How Easily the Oppressed Become Oppressors

Aung San Suu Kyi visits the Nobel Peace Center in Oslo on June 16 2012. Aung San Suu Kyi herself spoke at the event and 12 000 people came to celebrate her in the City Hall Square in Oslo.

 

How easily the oppressed become oppressors. Their suffering has not helped them to feel empathy and compassion for others people’s suffering.
In Myanmar Aug San Sui Kyi spent many years under home arrest because of her activities as an advocate for democracy. For this she was awarded the Nobel Peace Prize in 1991. Her National League for Democracy party was freely elected in 2015, defeating the entrenched military junta and she then became State Counselor. The country’s constitution did not allow her to become President because she was married to a British citizen. Still this was hailed as a victory for democracy. Much was expected of her.

As it happens the real power remains in the hands of the military and no substantial changes have occurred. Was she their puppet? Did she knowingly make a deal for the sake of gaining the semblance of power?

The Rohingya are a Muslim minority of about one million who have lived in the country since the 12th century. In spite of that they are not considered one of the country’s 135 ethnic groups and have been denied citizenship since 1982. They live in one of the poorest states in the country and are subjected to constant persecution and violence. Under British Rule they were considered Indians and now they are basically stateless. This means that their rights to vote, marry and  practice their religion, and their access to basic services are severely restricted. Their homes are being
burned and they are being massacred en masse even as they are fleeing the country. Hundreds of thousands of them are trying to reach Bangladesh and other neighboring countries. En route they are subjected to rape and torture by the Myanmar security forces.

Why is Aug San Sui Kyi not denouncing these atrocities? Why is she talking of Muslim jihadism and calling these people terrorists? In a stance resembling that of our current president’s she is claiming that there is violence on both sides.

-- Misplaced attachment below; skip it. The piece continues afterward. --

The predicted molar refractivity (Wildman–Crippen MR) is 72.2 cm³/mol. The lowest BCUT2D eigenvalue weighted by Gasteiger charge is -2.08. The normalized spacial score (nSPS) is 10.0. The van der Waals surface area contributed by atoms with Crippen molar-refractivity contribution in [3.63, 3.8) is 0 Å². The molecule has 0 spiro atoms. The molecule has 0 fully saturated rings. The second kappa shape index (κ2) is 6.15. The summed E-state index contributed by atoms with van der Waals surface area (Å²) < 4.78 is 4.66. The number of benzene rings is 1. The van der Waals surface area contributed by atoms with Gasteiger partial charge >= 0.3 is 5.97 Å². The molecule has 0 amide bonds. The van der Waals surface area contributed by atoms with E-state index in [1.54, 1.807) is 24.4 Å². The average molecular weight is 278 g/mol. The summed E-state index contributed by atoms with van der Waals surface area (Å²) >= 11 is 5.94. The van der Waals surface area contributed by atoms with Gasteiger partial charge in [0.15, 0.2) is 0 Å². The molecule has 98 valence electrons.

Critics have called for the revocation of her Nobel Peace Prize. The Dalai Lama and Malala Yousefazai have judged her severely and Archbishop Desmond Tutu has accused her of legitimizing genocide.

Were we too hasty in embracing her ? too eager for good news? ….but how could we have known?

3 comments

  1. Hi Simone-

    The following appeared in the New Yorker (Oct.2, 2017) Magazine. Written by Hannah Beech.

    …Kenneth Roth, of Human Rights Watch, told me. “Havel came to his position by saying a lot, by being a moral voice.
    Aung San Suu Kyi didn’t say much at all. She was a moral symbol, and we read into that symbol certain virtues, which turned out to be wrong when she actually began speaking.” Suu Kyi was not an intellectual, like Havel, or a freedom fighter, like Mandela, or an organizer, like Walesa. And unlike her father, she did not die before her legend could be tarnished.

    Cheers!

  2. When the Puritans first came to the American colonies, they came to escape religious oppression in Europe. They then turned around and were intolerant of those who did not practice their brand of religion.

  3. It is an interesting question. Doesn’t the same happened in a way with the Jews to the Palestines. I am not an expert in this field. It is more a “feeling” that I have.
    Maybe there are more examples of this phenomenon. Maybe it is a law.

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